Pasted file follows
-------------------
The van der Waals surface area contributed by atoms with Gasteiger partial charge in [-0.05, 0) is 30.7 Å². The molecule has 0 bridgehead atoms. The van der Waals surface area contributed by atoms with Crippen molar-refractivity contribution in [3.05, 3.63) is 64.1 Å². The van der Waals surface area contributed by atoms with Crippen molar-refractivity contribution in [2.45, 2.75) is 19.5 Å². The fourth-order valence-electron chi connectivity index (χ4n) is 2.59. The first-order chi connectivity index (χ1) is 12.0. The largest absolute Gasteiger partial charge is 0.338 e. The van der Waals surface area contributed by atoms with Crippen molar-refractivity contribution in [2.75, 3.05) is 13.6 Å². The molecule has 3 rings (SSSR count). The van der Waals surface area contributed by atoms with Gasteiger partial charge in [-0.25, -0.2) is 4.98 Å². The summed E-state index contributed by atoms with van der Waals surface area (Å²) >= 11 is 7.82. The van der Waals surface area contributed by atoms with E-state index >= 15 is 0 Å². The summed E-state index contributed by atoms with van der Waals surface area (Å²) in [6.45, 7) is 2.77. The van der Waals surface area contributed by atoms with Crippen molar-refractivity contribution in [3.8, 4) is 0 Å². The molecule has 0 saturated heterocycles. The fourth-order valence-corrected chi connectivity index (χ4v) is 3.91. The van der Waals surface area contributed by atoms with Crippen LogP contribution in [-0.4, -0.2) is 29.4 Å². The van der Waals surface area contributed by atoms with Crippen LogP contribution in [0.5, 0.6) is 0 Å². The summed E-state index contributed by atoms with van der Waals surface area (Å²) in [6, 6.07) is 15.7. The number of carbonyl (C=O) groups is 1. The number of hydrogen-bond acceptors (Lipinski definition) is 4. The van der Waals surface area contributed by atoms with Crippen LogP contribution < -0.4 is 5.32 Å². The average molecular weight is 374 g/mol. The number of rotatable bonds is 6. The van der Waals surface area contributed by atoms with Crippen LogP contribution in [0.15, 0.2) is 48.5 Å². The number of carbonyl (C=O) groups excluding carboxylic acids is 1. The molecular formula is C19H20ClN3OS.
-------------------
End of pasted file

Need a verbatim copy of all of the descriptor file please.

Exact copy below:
The van der Waals surface area contributed by atoms with Gasteiger partial charge in [-0.05, 0) is 30.7 Å². The molecule has 0 bridgehead atoms. The van der Waals surface area contributed by atoms with Crippen molar-refractivity contribution in [3.05, 3.63) is 64.1 Å². The van der Waals surface area contributed by atoms with Crippen molar-refractivity contribution in [2.45, 2.75) is 19.5 Å². The fourth-order valence-electron chi connectivity index (χ4n) is 2.59. The first-order chi connectivity index (χ1) is 12.0. The largest absolute Gasteiger partial charge is 0.338 e. The van der Waals surface area contributed by atoms with Crippen molar-refractivity contribution in [2.75, 3.05) is 13.6 Å². The molecule has 3 rings (SSSR count). The van der Waals surface area contributed by atoms with Gasteiger partial charge in [-0.25, -0.2) is 4.98 Å². The summed E-state index contributed by atoms with van der Waals surface area (Å²) >= 11 is 7.82. The van der Waals surface area contributed by atoms with E-state index >= 15 is 0 Å². The summed E-state index contributed by atoms with van der Waals surface area (Å²) in [6.45, 7) is 2.77. The van der Waals surface area contributed by atoms with Crippen molar-refractivity contribution in [3.8, 4) is 0 Å². The molecule has 0 saturated heterocycles. The fourth-order valence-corrected chi connectivity index (χ4v) is 3.91. The van der Waals surface area contributed by atoms with Crippen LogP contribution in [-0.4, -0.2) is 29.4 Å². The van der Waals surface area contributed by atoms with Crippen LogP contribution in [0.5, 0.6) is 0 Å². The summed E-state index contributed by atoms with van der Waals surface area (Å²) in [6, 6.07) is 15.7. The number of carbonyl (C=O) groups is 1. The number of hydrogen-bond acceptors (Lipinski definition) is 4. The van der Waals surface area contributed by atoms with Crippen LogP contribution < -0.4 is 5.32 Å². The average molecular weight is 374 g/mol. The number of rotatable bonds is 6. The van der Waals surface area contributed by atoms with Crippen LogP contribution in [0.15, 0.2) is 48.5 Å². The number of carbonyl (C=O) groups excluding carboxylic acids is 1. The molecular formula is C19H20ClN3OS.